Moving to Japan? This is what to expect. There are three main types of housing in the rental market in Japan – mansions, apartments and houses.
A mansion (マンション) tends to be a good quality concrete apartment complex with three or more floors. They can be as small as a one-room studio so do not get the Japanese mansion confused with the Western concept of a mansion. There are regular mansions and “tower mansions”, which are those giant skyscraper apartment towers you see at popular stations such as Musashi-Kosugi.
An apartment or apāto (アパート) is generally seen as a building of lower quality, usually wooden. These are smaller than mansions, usually two floors maximum.
Rental houses are also available, although less common than in many countries. For those looking to live in a house with a lot of room and a garden, it is advisable to try places like West Tokyo, Kanagawa, Chiba or Saitama. Of course there are houses available all over Tokyo depending on your budget. Houses can also be divided into three types –
- Beautiful old “kominka”, Japanese folk houses. These were well built and visually attractive. Those that have been maintained well can be a great place to live, and those that have fallen into disrepair have become popular for people looking to buy a property cheaply, shell it to its bare bones and renovate it.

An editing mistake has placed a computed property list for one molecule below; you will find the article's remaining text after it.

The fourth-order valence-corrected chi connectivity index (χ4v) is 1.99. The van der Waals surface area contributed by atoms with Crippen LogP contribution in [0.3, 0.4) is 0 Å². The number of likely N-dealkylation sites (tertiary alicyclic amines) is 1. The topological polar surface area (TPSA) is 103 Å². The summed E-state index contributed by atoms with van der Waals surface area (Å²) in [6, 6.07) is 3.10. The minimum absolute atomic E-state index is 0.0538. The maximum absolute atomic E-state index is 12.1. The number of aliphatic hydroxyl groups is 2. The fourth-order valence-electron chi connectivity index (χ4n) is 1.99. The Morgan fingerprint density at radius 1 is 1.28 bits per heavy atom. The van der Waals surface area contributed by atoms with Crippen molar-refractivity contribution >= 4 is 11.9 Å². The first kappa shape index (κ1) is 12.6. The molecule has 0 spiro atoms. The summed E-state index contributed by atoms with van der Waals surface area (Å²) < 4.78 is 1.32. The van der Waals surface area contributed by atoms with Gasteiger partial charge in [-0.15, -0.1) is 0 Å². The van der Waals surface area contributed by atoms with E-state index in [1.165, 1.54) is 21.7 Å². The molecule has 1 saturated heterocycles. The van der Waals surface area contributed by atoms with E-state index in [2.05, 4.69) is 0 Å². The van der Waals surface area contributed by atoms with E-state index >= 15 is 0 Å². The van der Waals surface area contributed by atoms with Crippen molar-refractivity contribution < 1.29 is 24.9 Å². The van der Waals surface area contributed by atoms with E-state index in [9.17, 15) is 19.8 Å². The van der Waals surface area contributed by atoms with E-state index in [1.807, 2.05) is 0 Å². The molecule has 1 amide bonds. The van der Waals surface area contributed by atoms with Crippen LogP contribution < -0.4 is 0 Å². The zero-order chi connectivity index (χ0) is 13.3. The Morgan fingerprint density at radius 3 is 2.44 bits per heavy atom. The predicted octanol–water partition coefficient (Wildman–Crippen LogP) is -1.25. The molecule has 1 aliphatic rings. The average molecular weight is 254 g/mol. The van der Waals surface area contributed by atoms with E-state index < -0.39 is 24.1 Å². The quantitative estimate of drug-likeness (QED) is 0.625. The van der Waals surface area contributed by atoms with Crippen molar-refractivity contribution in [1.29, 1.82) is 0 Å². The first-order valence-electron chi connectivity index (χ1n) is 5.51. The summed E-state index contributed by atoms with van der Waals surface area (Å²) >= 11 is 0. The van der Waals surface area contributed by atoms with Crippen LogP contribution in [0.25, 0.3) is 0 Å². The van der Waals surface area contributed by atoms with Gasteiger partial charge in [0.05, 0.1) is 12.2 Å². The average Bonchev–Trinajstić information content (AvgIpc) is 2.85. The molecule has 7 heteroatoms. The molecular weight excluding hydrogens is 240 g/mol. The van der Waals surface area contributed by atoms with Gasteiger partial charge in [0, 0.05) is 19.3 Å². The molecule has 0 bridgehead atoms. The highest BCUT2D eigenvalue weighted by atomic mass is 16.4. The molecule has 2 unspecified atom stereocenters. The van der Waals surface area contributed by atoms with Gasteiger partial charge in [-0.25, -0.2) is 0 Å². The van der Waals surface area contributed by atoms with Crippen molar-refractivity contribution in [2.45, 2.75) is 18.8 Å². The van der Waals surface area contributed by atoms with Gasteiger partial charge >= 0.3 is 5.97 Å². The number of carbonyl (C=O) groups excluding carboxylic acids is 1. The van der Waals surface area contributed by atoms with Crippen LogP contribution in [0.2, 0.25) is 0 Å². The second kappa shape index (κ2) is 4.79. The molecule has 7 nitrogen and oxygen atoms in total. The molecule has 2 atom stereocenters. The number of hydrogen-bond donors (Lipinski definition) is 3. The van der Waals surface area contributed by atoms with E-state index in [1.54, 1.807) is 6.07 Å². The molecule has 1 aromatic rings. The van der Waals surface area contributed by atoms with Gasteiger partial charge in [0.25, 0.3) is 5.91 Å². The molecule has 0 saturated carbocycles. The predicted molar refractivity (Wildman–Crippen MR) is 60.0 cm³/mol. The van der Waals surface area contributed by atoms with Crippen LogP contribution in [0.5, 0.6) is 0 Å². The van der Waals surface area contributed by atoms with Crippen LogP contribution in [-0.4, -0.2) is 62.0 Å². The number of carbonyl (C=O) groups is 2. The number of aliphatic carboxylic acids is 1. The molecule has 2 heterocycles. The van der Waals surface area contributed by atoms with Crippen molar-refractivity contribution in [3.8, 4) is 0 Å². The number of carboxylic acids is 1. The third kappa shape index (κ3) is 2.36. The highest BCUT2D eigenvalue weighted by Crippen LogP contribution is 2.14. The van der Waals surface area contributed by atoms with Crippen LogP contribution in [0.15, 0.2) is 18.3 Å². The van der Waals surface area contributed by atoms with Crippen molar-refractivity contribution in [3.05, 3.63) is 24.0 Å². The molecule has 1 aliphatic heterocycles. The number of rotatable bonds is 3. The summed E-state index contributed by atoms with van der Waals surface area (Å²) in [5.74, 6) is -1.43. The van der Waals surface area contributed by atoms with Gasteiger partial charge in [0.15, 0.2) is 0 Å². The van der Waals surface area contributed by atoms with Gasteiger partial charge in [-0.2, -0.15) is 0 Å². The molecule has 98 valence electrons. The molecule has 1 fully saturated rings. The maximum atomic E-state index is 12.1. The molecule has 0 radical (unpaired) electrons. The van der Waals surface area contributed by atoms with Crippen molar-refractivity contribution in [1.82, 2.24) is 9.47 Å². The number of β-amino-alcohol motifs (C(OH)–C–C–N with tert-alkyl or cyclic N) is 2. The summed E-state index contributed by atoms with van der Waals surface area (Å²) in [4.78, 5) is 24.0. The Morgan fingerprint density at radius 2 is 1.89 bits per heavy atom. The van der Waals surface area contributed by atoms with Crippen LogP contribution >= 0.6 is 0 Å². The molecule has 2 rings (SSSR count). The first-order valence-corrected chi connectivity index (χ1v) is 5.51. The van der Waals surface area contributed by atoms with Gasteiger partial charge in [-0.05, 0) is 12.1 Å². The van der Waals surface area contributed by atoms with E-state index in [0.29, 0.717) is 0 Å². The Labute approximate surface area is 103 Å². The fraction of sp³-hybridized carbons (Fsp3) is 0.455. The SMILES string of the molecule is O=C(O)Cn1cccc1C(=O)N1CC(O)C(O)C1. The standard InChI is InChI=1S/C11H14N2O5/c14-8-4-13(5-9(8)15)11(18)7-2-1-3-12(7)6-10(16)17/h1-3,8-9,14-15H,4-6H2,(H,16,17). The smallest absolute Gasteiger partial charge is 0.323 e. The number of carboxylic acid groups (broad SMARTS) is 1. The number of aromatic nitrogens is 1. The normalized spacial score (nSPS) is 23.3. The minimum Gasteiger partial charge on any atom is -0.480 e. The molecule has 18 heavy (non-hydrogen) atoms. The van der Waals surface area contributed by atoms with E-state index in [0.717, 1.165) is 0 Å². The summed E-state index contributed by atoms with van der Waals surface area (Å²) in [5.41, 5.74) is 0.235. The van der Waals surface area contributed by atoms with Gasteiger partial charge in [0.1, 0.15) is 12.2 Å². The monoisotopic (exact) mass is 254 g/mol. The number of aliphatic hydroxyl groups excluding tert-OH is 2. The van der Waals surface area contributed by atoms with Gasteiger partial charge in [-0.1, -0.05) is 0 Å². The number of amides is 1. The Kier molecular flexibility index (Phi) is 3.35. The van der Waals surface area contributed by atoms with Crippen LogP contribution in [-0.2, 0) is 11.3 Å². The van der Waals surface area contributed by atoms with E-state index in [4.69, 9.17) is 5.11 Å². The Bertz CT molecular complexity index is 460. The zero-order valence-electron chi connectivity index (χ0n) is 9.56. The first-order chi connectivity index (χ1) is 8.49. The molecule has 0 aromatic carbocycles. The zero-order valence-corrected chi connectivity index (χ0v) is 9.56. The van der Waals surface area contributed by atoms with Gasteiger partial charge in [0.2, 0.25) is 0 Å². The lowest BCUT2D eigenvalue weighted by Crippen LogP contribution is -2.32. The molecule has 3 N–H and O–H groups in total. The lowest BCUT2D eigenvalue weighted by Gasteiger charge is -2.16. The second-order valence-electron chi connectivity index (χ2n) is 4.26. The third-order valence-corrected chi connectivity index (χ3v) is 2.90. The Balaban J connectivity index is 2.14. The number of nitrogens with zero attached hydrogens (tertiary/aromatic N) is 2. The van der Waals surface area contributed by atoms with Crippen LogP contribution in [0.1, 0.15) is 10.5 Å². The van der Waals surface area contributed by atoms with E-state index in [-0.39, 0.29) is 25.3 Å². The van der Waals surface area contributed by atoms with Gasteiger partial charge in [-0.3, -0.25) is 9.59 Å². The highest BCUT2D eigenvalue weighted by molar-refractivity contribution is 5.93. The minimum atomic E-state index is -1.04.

- Showa/Heisei era houses – These tend to be poorly built and are generally in a bad state despite not being particularly old. They tend to have frosted windows, artificial lighting and strange layouts. Because new houses are so desired in Japan, you can often rent these houses quite cheaply.
- Modern housing – these have less windows and natural light than is ideal, and dedicate most of their space to the structure rather than to a garden. They can be referred to as concrete boxes. On the plus side, they follow earthquake codes and are clean and nicer on the inside than they are on the outside. This is the most popular choice for city dwelling young families.
Real estate companies in Japan use abbreviations in order to highlight key features. L stands for living room, D stands for dining room and K stands for kitchen. S is sometimes used too – this refers to a separate storage room. But know to adjust your expectations and be flexible because what is accepted as a separate room might differ from your opinion.
If you need help apartment or house hunting in Japan, please contact us and we will assist you!
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